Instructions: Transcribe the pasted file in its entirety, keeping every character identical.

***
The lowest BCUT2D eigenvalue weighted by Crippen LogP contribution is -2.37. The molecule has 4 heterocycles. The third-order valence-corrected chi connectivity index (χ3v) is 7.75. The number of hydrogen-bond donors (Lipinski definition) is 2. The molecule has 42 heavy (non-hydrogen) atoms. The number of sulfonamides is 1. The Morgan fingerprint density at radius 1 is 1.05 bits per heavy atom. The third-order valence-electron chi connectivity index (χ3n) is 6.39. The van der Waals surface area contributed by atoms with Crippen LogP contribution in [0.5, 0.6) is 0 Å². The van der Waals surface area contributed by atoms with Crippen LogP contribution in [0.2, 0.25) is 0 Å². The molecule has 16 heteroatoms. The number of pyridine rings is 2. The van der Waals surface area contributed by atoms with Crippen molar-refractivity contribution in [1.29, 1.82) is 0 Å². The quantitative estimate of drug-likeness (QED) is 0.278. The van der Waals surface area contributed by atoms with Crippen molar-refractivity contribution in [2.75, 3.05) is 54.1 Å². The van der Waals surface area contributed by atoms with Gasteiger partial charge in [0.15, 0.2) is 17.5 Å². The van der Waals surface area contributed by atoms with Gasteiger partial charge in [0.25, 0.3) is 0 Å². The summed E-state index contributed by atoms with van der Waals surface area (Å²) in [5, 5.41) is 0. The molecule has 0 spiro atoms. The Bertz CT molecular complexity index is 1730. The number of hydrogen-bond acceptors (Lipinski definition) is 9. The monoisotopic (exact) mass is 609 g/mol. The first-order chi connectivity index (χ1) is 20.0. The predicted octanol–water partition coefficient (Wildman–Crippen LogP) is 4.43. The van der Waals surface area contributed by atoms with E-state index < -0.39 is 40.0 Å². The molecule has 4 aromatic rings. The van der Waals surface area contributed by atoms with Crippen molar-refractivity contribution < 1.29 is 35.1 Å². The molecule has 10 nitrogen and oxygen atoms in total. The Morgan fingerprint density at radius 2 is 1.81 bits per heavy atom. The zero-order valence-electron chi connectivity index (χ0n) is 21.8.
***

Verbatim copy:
The lowest BCUT2D eigenvalue weighted by Crippen LogP contribution is -2.37. The molecule has 4 heterocycles. The third-order valence-corrected chi connectivity index (χ3v) is 7.75. The number of hydrogen-bond donors (Lipinski definition) is 2. The molecule has 42 heavy (non-hydrogen) atoms. The number of sulfonamides is 1. The Morgan fingerprint density at radius 1 is 1.05 bits per heavy atom. The third-order valence-electron chi connectivity index (χ3n) is 6.39. The van der Waals surface area contributed by atoms with Crippen LogP contribution in [0.5, 0.6) is 0 Å². The van der Waals surface area contributed by atoms with Crippen LogP contribution in [0.2, 0.25) is 0 Å². The molecule has 16 heteroatoms. The number of pyridine rings is 2. The van der Waals surface area contributed by atoms with Crippen molar-refractivity contribution in [1.29, 1.82) is 0 Å². The quantitative estimate of drug-likeness (QED) is 0.278. The van der Waals surface area contributed by atoms with Crippen molar-refractivity contribution in [2.75, 3.05) is 54.1 Å². The van der Waals surface area contributed by atoms with Gasteiger partial charge in [0.15, 0.2) is 17.5 Å². The van der Waals surface area contributed by atoms with Gasteiger partial charge in [0.25, 0.3) is 0 Å². The summed E-state index contributed by atoms with van der Waals surface area (Å²) in [5, 5.41) is 0. The molecule has 0 spiro atoms. The Bertz CT molecular complexity index is 1730. The number of hydrogen-bond acceptors (Lipinski definition) is 9. The monoisotopic (exact) mass is 609 g/mol. The first-order chi connectivity index (χ1) is 20.0. The predicted octanol–water partition coefficient (Wildman–Crippen LogP) is 4.43. The van der Waals surface area contributed by atoms with E-state index < -0.39 is 40.0 Å². The molecule has 4 aromatic rings. The van der Waals surface area contributed by atoms with Crippen molar-refractivity contribution < 1.29 is 35.1 Å². The molecule has 10 nitrogen and oxygen atoms in total. The Morgan fingerprint density at radius 2 is 1.81 bits per heavy atom. The zero-order valence-electron chi connectivity index (χ0n) is 21.8.